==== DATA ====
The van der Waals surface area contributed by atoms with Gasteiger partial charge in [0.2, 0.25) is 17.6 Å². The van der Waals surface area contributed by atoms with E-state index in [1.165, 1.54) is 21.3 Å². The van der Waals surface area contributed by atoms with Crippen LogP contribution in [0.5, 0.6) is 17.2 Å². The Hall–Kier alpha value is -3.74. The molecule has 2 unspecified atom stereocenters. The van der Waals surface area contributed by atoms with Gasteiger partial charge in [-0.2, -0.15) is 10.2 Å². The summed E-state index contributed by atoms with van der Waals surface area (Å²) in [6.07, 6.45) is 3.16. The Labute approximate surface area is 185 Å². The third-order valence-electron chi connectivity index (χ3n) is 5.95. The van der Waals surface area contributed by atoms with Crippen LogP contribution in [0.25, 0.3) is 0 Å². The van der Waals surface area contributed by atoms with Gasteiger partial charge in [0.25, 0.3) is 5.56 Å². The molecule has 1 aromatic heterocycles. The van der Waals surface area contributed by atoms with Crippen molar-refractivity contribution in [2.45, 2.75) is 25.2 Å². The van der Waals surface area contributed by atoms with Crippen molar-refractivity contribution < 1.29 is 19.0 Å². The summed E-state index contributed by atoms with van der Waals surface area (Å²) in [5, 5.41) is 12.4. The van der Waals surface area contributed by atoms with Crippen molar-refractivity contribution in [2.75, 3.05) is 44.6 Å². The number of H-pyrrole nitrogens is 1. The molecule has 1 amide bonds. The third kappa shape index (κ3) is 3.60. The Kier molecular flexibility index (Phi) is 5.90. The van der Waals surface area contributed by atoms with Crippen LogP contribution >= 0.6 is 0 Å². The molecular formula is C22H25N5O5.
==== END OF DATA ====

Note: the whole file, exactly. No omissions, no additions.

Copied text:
The van der Waals surface area contributed by atoms with Gasteiger partial charge in [0.2, 0.25) is 17.6 Å². The van der Waals surface area contributed by atoms with E-state index in [1.165, 1.54) is 21.3 Å². The van der Waals surface area contributed by atoms with Crippen LogP contribution in [0.5, 0.6) is 17.2 Å². The Hall–Kier alpha value is -3.74. The molecule has 2 unspecified atom stereocenters. The van der Waals surface area contributed by atoms with Gasteiger partial charge in [-0.2, -0.15) is 10.2 Å². The summed E-state index contributed by atoms with van der Waals surface area (Å²) in [6.07, 6.45) is 3.16. The Labute approximate surface area is 185 Å². The third-order valence-electron chi connectivity index (χ3n) is 5.95. The van der Waals surface area contributed by atoms with Crippen LogP contribution in [0.25, 0.3) is 0 Å². The van der Waals surface area contributed by atoms with Gasteiger partial charge in [0.25, 0.3) is 5.56 Å². The molecule has 1 aromatic heterocycles. The van der Waals surface area contributed by atoms with Crippen molar-refractivity contribution in [2.45, 2.75) is 25.2 Å². The van der Waals surface area contributed by atoms with Crippen molar-refractivity contribution < 1.29 is 19.0 Å². The summed E-state index contributed by atoms with van der Waals surface area (Å²) in [5, 5.41) is 12.4. The van der Waals surface area contributed by atoms with Crippen molar-refractivity contribution in [2.75, 3.05) is 44.6 Å². The number of H-pyrrole nitrogens is 1. The molecule has 1 amide bonds. The third kappa shape index (κ3) is 3.60. The Kier molecular flexibility index (Phi) is 5.90. The van der Waals surface area contributed by atoms with Crippen LogP contribution >= 0.6 is 0 Å². The molecular formula is C22H25N5O5.